The results showed that each group reacted with corresponding facial expressions to their target pictures regardless of the identical neutral faces used in each group after the target pictures (Dimberg et al., 2000). Dimberg et al. (2000) admitted that these responses could be due to mimicry, but that they also showed that facial reactions can occur rapidly and unconsciously. They related the results to the FFH and proposed that evoking facial reactions may be an important factor in emotional experience (Dimberg et al., 2000). This evidence provided a basis for the unconscious nature of the relationship between facial feedback and expressions. However, the next step for the FFH is whether genuine expressions affect emotional experience differently than artificial ones.
Kraft and Pressman (2012) wanted to determine if smiling contributed to the effects of positive affect on stress. Positive affect can help buffer against the negative physiological effects of stress, and they proposed that facial expressions may be related to the cardiovascular response to stress. They also tried to discover if types of smiles, and awareness of smiling, affected this response because there is FFH evidence that there is not much differentiation in the brain whether or not facial muscles are activated intentionally (Kraft, & Pressman, 2012). Based on the FFH, Kraft and Pressman (2012) expected smiling participants to keep a more positive affect than nonsmiling participants after stressful tasks; and they measured positive affect through the physiological response of heart rate. They divided participants into three groups comprised of a neutral expression group, a standard smile group, and a Duchenne smile group. A Duchenne smile was created by having participants place a chopstick horizontally into their teeth to force their facial muscles to contract into a smile. All participants received assistance and images to ensure they activated the correct muscles, and a coding system was used to ensure validity. All participants completed stressful tasks, and were not aware of the purpose of the study (Kraft, & Pressman, 2012).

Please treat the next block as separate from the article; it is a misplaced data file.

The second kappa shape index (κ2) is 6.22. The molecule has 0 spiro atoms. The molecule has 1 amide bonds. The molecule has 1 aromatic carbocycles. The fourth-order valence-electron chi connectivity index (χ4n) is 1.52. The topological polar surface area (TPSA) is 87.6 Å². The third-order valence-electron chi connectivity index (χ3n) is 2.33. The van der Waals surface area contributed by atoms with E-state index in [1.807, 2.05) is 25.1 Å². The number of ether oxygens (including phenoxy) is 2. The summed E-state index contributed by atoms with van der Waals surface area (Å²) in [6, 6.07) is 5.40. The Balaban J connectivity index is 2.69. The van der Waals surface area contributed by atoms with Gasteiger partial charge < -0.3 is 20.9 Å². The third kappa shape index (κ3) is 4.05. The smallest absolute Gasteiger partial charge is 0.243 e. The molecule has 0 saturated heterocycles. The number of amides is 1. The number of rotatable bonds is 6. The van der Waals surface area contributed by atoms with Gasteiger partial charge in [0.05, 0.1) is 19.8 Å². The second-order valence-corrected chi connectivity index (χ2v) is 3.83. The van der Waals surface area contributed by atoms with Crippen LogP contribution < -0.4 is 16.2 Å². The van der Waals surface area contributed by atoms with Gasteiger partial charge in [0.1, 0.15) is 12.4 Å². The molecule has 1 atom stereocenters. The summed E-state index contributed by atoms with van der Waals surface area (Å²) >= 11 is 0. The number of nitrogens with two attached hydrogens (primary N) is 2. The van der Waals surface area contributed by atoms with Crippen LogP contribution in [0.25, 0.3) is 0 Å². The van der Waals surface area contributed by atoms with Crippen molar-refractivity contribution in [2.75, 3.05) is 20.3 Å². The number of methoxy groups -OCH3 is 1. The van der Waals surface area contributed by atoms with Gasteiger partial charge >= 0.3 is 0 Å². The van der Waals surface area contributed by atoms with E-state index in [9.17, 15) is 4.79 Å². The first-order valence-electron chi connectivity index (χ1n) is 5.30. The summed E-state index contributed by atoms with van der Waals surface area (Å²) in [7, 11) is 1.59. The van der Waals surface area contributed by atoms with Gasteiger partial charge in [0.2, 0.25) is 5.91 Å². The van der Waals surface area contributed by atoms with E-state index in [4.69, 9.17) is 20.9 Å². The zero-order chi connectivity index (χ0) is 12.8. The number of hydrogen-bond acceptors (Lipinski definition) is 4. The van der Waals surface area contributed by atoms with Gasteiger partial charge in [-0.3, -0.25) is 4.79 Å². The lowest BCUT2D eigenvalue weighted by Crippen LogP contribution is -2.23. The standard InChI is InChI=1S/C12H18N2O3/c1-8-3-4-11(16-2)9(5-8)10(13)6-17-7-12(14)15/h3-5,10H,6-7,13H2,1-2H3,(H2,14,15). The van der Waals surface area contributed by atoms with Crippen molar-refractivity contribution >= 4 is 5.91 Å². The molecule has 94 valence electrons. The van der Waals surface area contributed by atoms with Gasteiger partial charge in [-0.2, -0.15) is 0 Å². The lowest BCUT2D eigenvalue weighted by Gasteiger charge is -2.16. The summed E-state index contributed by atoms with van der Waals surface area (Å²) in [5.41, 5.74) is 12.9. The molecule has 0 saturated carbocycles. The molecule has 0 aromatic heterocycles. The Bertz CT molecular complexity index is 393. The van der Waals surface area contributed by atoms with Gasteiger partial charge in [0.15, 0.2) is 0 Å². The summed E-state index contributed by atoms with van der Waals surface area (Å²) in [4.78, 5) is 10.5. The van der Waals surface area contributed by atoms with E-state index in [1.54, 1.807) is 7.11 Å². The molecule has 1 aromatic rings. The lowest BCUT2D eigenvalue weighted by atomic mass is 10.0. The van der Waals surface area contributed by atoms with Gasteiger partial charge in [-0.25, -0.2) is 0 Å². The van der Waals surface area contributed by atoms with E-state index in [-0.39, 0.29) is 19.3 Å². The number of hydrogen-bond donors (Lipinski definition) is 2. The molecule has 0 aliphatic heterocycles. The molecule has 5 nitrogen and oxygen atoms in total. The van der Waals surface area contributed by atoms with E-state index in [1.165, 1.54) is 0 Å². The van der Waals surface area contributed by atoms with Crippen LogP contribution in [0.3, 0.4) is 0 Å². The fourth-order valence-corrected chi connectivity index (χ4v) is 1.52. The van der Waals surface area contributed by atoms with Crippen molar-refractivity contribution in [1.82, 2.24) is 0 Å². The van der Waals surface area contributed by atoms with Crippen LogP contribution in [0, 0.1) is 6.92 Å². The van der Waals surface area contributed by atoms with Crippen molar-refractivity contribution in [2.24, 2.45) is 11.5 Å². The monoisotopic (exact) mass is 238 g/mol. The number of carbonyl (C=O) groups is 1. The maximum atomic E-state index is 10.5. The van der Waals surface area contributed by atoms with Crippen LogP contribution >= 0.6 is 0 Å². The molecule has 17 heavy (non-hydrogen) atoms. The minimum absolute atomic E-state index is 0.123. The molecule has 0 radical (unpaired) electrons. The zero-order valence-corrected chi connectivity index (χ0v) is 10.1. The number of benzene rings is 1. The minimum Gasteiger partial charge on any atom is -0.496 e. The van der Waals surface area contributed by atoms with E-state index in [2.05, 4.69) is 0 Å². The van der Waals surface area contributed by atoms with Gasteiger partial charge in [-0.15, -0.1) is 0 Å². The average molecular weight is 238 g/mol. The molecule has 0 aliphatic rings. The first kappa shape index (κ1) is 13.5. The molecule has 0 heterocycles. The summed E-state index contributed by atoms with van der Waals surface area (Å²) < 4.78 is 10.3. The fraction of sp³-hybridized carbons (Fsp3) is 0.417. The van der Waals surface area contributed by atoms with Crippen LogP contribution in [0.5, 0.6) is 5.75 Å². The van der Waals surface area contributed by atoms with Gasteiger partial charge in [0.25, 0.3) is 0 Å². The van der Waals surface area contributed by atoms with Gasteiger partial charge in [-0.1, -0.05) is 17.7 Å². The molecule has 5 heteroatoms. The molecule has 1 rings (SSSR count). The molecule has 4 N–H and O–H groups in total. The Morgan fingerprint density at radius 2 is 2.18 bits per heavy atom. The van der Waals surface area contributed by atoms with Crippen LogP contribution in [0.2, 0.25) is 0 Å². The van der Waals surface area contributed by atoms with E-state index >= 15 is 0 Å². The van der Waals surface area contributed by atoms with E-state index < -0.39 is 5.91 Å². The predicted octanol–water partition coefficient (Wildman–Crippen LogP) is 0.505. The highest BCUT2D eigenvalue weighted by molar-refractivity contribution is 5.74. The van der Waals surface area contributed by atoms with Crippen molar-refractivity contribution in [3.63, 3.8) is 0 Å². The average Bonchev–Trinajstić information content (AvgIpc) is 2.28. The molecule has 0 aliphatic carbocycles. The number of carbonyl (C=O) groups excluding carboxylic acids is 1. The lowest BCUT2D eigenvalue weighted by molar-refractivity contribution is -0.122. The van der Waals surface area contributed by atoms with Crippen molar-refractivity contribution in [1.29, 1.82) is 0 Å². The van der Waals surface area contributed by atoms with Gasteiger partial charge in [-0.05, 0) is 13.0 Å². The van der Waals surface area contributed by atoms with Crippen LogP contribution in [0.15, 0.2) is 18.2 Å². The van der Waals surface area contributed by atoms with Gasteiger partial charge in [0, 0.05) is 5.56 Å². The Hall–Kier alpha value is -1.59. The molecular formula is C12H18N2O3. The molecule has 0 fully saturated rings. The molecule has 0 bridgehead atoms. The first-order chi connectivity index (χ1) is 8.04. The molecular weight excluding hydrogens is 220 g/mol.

Kraft and Pressman (2012) found that both smiling groups had lower heart rates than the neutral group during stress recovery. Furthermore, the Duchenne smiling group did not experience as much decrease in positive affect as the neutral group during the stressful task. They proposed that there may be pathways between facial-muscle activity and autonomic activity that occur outside of conscious emotion (Kraft, & Pressman, 2012). This research demonstrated a measurable, physical response to an artificially created smile, and helped to develop the FFH toward health related topics. However, due to the artificial setting and manipulation the results may not be generalizable to the real world, and further research is needed to determine if facial expressions could be a useful coping strategy for stressful situations.